Travis Knight Talks ParaNorman, LAIKA and the Art of Stop-Motion
DS: Was there any time during the production that you sat back and thought, “Jeez, what did we get ourselves into?” and conversely, was there a point where you said to yourself, “We’re going to be OK, this is going to be good.”
TK: I think I thought both those things all the time. The feeling I had at the beginning, when I decided we were going to make ParaNorman, was the same type of feeling I had when I decided to do Coraline. Which was a belief in the material, confidence and belief in the filmmaker behind it, and fear. Fear not in that we were making a mistake, that we were not making the right kind of movie. Fear of how people were going to respond. This is not the easy path. It’s not the safe way to go. Any time you devote that type of time and resources to a project, you have to believe there’s an audience for it. And we certainly do. But it’s not like we have antecedents for it. It’s not like we have reams of data showing that if you make a movie like this it will become hugely successful. The data does not exist.
These sorts of movies are not being made in this medium. So, it always puts me in a state of discomfort. But I also know that if I’m not worrying, I should probably be worried. If I’m not worried, it means we’re doing the safe thing. We’re doing the conventional thing. We’re doing the thing that doesn’t define us as a community and as a company. I’m constantly worried. I’m constantly wondering, why the hell are we doing this, are we really going to do this? I also know we have an exceptional group of artists here who fully throw themselves and their souls into these projects. We’re telling stories that have significance and resonance. And, we’re doing it in a groundbreaking and visually beautiful way. All those things combined, I can’t imagine a better way to spend my day.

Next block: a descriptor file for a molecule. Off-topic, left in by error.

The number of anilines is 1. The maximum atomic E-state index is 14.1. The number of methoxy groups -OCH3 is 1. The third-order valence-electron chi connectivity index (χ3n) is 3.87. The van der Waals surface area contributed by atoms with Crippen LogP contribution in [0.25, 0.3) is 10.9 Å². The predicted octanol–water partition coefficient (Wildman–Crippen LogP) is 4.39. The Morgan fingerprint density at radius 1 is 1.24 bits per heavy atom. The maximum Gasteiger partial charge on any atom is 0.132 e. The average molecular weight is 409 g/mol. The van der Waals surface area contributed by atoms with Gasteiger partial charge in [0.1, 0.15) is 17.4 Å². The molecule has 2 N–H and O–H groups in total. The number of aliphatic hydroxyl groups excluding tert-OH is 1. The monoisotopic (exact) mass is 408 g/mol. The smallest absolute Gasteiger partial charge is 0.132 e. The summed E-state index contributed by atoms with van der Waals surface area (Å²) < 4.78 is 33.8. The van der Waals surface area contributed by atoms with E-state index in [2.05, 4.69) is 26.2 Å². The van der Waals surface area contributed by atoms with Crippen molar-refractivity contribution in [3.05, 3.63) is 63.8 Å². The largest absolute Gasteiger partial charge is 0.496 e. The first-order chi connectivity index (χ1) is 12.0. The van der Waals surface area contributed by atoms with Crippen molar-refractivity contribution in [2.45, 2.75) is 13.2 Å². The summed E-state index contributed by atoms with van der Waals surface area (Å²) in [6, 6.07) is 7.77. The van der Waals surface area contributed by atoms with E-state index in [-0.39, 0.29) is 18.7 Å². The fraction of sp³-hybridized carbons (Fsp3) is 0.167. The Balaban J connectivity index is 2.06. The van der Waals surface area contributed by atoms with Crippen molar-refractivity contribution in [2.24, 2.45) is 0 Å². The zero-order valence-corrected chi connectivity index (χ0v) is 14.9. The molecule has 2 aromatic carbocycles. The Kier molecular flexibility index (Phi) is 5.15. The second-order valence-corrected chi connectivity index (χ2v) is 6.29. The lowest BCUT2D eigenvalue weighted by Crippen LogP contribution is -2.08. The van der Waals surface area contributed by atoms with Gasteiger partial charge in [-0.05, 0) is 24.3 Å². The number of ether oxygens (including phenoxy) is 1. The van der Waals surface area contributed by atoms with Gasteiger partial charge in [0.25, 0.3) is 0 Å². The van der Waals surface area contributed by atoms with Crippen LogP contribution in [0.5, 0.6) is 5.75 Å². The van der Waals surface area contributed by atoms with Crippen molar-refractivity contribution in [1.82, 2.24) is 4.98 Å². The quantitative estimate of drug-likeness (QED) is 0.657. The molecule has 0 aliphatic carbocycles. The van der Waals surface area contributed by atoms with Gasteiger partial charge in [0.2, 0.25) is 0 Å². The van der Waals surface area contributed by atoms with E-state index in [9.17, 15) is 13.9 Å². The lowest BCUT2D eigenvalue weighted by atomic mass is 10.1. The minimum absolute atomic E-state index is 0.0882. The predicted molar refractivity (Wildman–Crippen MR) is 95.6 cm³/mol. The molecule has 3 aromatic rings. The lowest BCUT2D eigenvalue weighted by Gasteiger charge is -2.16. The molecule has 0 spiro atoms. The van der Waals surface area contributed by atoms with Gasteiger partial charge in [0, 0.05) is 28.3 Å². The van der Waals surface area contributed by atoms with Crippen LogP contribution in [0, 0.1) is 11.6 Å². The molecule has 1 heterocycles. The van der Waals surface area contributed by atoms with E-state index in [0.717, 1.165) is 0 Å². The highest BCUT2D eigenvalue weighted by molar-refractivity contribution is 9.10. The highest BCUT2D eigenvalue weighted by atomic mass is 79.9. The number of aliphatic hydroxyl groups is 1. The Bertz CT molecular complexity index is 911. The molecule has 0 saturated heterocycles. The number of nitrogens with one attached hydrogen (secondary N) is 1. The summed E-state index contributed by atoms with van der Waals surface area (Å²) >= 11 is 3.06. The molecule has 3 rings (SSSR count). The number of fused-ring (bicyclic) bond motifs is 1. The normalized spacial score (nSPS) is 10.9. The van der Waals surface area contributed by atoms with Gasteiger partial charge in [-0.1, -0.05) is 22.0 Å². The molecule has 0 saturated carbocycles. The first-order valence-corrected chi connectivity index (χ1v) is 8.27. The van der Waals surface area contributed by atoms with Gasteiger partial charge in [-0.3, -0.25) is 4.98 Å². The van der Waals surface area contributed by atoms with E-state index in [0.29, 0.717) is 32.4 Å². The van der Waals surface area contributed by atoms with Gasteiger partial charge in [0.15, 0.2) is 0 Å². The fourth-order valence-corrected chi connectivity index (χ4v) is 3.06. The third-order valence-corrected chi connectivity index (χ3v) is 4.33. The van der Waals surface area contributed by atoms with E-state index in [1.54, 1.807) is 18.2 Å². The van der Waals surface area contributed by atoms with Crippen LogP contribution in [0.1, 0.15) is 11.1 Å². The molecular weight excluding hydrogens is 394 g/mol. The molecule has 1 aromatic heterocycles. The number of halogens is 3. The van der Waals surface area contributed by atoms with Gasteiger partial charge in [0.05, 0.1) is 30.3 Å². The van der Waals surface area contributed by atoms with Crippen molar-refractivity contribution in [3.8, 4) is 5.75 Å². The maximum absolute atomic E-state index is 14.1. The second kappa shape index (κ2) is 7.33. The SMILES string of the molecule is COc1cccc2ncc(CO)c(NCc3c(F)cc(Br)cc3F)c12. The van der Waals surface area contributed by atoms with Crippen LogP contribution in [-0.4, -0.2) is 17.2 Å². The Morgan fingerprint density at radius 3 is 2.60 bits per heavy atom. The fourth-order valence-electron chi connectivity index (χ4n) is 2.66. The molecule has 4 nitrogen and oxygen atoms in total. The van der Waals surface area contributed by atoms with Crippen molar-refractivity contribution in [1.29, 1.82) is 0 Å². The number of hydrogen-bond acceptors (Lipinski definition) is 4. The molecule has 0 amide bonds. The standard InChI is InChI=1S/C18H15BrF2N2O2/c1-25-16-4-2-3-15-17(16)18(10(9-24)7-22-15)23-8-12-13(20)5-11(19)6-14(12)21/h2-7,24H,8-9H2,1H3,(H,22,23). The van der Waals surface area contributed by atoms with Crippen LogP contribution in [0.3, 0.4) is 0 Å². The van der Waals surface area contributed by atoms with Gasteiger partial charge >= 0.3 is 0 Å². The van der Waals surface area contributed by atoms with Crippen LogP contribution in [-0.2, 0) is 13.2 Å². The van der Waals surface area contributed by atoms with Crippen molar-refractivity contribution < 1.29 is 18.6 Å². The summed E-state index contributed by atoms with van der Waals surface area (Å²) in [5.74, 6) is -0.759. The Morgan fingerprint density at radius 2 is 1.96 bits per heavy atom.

DS: Looking at the various roles you have at the studio, is there any one thing you do that gives you the most personal sense of satisfaction?
TK: There’s no shortage of things. By being able to guide this community and this company, to provide a platform for these artists to have their incredible work seen on a global stage, to find those special stories and create an opportunity for those stories to be told to the world, there are a lot of rewarding aspects to my job. In terms of what is deeply the most personally satisfying for me, it goes back to why I got into this business to begin with. It’s bringing something to life. There is still no aspect of my job that is as satisfying as being on a set, with a puppet, a camera and lights, sweating over the details and actually bringing that puppet to life in a way that transcends the doll and becomes human. That people can connect with a 9 ½ inch tall assemblage of steel and silicon as if it were flesh and blood. It was at the beginning and it still remains to me the most rewarding aspect of my job. It’s giving life to something. It’s an extraordinary feeling.
Dan Sarto is editor-in-chief and publisher of Animation World Network.